I did it. I quit my job. It is strange that I can hardly recall any other time in my life when I felt as exhilarated as I am now. It isn’t as if I was facing problems. People around me were good to me, I was blithely oblivious of any office politics , if there was any. My work did not make me slog like an ass- far from that. I had fixed hours of work- most of which I spent surfing the net and chit-chatting with colleagues. It was like one long extended holiday. What more could one have asked for? And yet with every passing hour of this paid holiday of mine I was growing more and more restless. I found myself asking questions of myself that I didn’t want to answer. What was I doing? Where was I heading to? Who am I doing what I am doing for? Do I see myself becoming my boss or my super boss in some years? Would I want to be that? To be there? At first I brushed these symptoms aside simply as the guilt that comes from being happy. After all, wasn’t this what I had been training for all my life? Wasn’t this why I had worked hard in school and in college-to get a well paying job and to lead a comfortable life? And yet, something didn’t quite seem right about it. There were times when I would grit my teeth and tell myself that I was building power plants, that it was a very important job, that it benefits thousands of people, that you have to first play your small role well in the larger scheme of things before you take on bigger responsibilities. I looked at the people around me. I would try for an hour to become the guy who sat next to me , trying to feel the pleasure that he did in perusing over bundles and bundles of pipe class manuals. All I saw was a lot of numbers. I was not averse to numbers. Back in college I used to have quite a bit of fun playing with them, overcoming the little challenges that they presented. But they no longer seemed to be as exciting as they used to be. What had changed? Was it the fact that to crack a sum in college was a job well done and to crack one at job was only a job done? Or was it the fact that they weren’t my problems any more but somebody else’s. Somebody I didn’t know. Somebody who didn’t care. I rubbished this last suggestion in my head. I mean, the world works this way, right? There are big organizations with thousands of people working for a handful of people and they just do their jobs and have to do them right and it wasn’t their problem where their little pieces of hard-work fitted in the larger scheme of things. That was for the “handful of people” to worry about, not the worker- bees. And I was being darn touchy about it. What did I expect? That my C.E.O would fly down all the way from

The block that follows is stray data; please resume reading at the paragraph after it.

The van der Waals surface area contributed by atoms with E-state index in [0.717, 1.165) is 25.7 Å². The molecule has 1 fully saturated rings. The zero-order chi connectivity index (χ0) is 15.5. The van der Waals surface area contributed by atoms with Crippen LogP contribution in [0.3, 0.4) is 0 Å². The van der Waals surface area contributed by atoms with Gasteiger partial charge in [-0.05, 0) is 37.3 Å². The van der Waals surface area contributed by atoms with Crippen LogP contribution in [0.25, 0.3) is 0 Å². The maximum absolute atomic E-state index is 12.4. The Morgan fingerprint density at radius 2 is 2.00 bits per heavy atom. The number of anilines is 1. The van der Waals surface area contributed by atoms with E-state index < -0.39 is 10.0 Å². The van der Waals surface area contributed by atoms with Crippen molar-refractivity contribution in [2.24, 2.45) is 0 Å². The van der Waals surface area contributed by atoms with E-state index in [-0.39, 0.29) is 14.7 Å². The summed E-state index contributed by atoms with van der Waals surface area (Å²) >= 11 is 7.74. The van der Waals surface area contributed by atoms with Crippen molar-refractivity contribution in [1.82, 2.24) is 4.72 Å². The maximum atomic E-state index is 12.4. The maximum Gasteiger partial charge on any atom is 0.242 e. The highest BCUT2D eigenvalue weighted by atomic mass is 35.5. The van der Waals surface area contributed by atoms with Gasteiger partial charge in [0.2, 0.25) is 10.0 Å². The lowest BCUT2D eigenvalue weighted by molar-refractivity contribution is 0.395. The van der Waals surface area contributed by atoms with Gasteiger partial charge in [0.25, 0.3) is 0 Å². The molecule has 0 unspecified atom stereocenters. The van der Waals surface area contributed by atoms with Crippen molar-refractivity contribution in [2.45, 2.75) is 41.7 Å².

That’s probably when I hit upon it. I was being a little whiny child who cries foul when she doesn’t get a piece of the cake but who wasn’t there when the cake was being cut. If I want to do things, run things , make things happen, I will have to go and get it. If I want to be an architect, I will have to first stop being a brick- layer. That meant opting out of the rat race. I decided to do something that was my own or to work with a small and closely knit group that had a common cause that it could identify with, than to blindly wiggle my way up in a swarm of thousands to God knows where.
I did not know what exactly it was that I wanted to do. But I knew how I wanted to do it. And I also knew what I did not want to do. My present job. And that’s when I decided to quit.
As I entered my boss’ cabin and handed to him my resignation letter a calm ,hitherto unknown to me, possessed me; the calm that comes from knowing that you’re doing the right thing for once. A lot of questions were asked. Many a portent voiced, with all the intonations and expressions that befit a professional clairvoyant. A lot of unpleasantness ensued. As I walked out of his cabin and announced my decision, not many appeared surprised. I smiled to myself. Perhaps it was due to my reputation of being slightly “aberrant”. As if to break the awkwardness of the moment, they asked me the question that logically followed. “So, what next?”. To which I replied “I haven’t really thought. Maybe something of my own”. A few eyed me with suspicion. As if I was lying. As if I was not telling them what I really was going to do. And the rest simply smiled. The kind of smile they smiled when they shared a private joke, more often than not at something stupid that our boss said with his all-important air.
They each congratulated me and wished me luck. “ You know, when I was younger even I had such plans”, said a colleague. “So what happened?” I asked him. “Nothing.”, he replied.
I stood waiting at the portico of my now ex-office, waiting for two other of my colleagues who were going to join me in our little experiment and who too had quit their jobs that very day. Whether the sun shone more brightly or was it simply too dark inside , I knew not. At that moment my friends arrived, each with his own side of his story, and we were ready to leave. I took a last look at the building where I had spent the first year of my first job. I saw inside a thousand burgeoning hopes, a thousand stifled happinesses and a thousand rents to be paid. “To each his own”, I thought.
We were now walking on the road that would lead us out of the premises. I knew not what lay ahead. The war was on and it was too early in the day to take sides. But I knew that one battle had been won.